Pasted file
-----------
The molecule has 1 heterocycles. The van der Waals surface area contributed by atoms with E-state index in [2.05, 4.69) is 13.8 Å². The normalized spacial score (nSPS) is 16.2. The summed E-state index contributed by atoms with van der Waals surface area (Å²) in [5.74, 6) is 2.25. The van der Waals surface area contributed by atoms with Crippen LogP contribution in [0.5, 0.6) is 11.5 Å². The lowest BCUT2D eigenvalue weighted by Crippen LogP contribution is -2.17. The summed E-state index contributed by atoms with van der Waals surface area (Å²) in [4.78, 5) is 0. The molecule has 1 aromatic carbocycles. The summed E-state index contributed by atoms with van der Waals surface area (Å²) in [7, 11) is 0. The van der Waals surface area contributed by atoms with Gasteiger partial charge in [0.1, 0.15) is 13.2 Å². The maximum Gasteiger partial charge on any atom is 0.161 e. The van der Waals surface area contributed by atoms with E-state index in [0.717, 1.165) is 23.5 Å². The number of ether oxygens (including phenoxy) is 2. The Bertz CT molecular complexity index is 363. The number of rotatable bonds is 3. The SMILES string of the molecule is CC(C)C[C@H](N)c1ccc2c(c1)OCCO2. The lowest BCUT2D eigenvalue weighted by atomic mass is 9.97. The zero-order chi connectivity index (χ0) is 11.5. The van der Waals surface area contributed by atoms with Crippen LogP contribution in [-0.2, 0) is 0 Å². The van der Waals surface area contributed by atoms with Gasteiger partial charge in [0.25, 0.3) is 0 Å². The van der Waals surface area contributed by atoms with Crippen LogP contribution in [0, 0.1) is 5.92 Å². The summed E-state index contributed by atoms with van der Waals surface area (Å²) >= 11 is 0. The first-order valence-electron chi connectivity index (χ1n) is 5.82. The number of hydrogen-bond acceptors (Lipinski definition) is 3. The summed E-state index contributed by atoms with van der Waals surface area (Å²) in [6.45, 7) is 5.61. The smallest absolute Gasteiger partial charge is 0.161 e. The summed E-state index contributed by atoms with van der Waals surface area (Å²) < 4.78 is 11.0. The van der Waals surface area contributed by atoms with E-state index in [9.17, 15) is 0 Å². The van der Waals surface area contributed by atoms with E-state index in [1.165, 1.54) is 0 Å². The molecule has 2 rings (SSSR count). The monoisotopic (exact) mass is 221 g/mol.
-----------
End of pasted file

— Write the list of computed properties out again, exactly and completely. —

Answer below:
The molecule has 1 heterocycles. The van der Waals surface area contributed by atoms with E-state index in [2.05, 4.69) is 13.8 Å². The normalized spacial score (nSPS) is 16.2. The summed E-state index contributed by atoms with van der Waals surface area (Å²) in [5.74, 6) is 2.25. The van der Waals surface area contributed by atoms with Crippen LogP contribution in [0.5, 0.6) is 11.5 Å². The lowest BCUT2D eigenvalue weighted by Crippen LogP contribution is -2.17. The summed E-state index contributed by atoms with van der Waals surface area (Å²) in [4.78, 5) is 0. The molecule has 1 aromatic carbocycles. The summed E-state index contributed by atoms with van der Waals surface area (Å²) in [7, 11) is 0. The van der Waals surface area contributed by atoms with Gasteiger partial charge in [0.1, 0.15) is 13.2 Å². The maximum Gasteiger partial charge on any atom is 0.161 e. The van der Waals surface area contributed by atoms with E-state index in [0.717, 1.165) is 23.5 Å². The number of ether oxygens (including phenoxy) is 2. The Bertz CT molecular complexity index is 363. The number of rotatable bonds is 3. The SMILES string of the molecule is CC(C)C[C@H](N)c1ccc2c(c1)OCCO2. The lowest BCUT2D eigenvalue weighted by atomic mass is 9.97. The zero-order chi connectivity index (χ0) is 11.5. The van der Waals surface area contributed by atoms with Crippen LogP contribution in [-0.2, 0) is 0 Å². The van der Waals surface area contributed by atoms with Gasteiger partial charge in [0.25, 0.3) is 0 Å². The van der Waals surface area contributed by atoms with Crippen LogP contribution in [0, 0.1) is 5.92 Å². The summed E-state index contributed by atoms with van der Waals surface area (Å²) >= 11 is 0. The first-order valence-electron chi connectivity index (χ1n) is 5.82. The number of hydrogen-bond acceptors (Lipinski definition) is 3. The summed E-state index contributed by atoms with van der Waals surface area (Å²) in [6.45, 7) is 5.61. The smallest absolute Gasteiger partial charge is 0.161 e. The summed E-state index contributed by atoms with van der Waals surface area (Å²) < 4.78 is 11.0. The van der Waals surface area contributed by atoms with E-state index in [9.17, 15) is 0 Å². The van der Waals surface area contributed by atoms with E-state index in [1.165, 1.54) is 0 Å². The molecule has 2 rings (SSSR count). The monoisotopic (exact) mass is 221 g/mol.